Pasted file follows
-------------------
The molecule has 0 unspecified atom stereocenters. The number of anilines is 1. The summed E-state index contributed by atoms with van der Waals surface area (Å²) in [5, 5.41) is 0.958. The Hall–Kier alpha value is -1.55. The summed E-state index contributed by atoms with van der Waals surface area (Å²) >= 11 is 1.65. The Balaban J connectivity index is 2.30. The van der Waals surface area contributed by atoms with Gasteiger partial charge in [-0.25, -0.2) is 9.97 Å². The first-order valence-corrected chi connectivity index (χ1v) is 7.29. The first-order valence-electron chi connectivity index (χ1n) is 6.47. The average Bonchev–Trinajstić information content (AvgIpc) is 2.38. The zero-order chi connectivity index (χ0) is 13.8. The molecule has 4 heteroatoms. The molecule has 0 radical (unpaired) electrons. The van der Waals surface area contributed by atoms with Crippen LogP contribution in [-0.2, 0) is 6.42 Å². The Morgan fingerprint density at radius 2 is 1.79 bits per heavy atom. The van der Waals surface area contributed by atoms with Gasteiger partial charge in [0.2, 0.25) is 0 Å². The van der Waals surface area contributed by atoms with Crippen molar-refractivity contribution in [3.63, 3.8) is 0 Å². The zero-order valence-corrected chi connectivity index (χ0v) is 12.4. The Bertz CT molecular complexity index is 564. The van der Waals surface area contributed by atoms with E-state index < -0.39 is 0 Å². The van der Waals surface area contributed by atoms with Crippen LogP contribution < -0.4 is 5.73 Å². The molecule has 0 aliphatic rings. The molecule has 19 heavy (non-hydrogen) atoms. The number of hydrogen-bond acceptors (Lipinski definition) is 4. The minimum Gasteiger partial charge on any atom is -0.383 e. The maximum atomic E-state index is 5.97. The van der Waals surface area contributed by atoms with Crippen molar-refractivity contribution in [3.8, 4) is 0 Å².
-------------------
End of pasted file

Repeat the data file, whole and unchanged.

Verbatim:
The molecule has 0 unspecified atom stereocenters. The number of anilines is 1. The summed E-state index contributed by atoms with van der Waals surface area (Å²) in [5, 5.41) is 0.958. The Hall–Kier alpha value is -1.55. The summed E-state index contributed by atoms with van der Waals surface area (Å²) >= 11 is 1.65. The Balaban J connectivity index is 2.30. The van der Waals surface area contributed by atoms with Gasteiger partial charge in [-0.25, -0.2) is 9.97 Å². The first-order valence-corrected chi connectivity index (χ1v) is 7.29. The first-order valence-electron chi connectivity index (χ1n) is 6.47. The average Bonchev–Trinajstić information content (AvgIpc) is 2.38. The zero-order chi connectivity index (χ0) is 13.8. The molecule has 4 heteroatoms. The molecule has 0 radical (unpaired) electrons. The van der Waals surface area contributed by atoms with Crippen LogP contribution in [-0.2, 0) is 6.42 Å². The Morgan fingerprint density at radius 2 is 1.79 bits per heavy atom. The van der Waals surface area contributed by atoms with Gasteiger partial charge in [0.2, 0.25) is 0 Å². The van der Waals surface area contributed by atoms with Crippen molar-refractivity contribution in [3.63, 3.8) is 0 Å². The zero-order valence-corrected chi connectivity index (χ0v) is 12.4. The Bertz CT molecular complexity index is 564. The van der Waals surface area contributed by atoms with E-state index < -0.39 is 0 Å². The van der Waals surface area contributed by atoms with Crippen LogP contribution < -0.4 is 5.73 Å². The molecule has 0 aliphatic rings. The molecule has 19 heavy (non-hydrogen) atoms. The number of hydrogen-bond acceptors (Lipinski definition) is 4. The minimum Gasteiger partial charge on any atom is -0.383 e. The maximum atomic E-state index is 5.97. The van der Waals surface area contributed by atoms with Crippen molar-refractivity contribution in [3.8, 4) is 0 Å².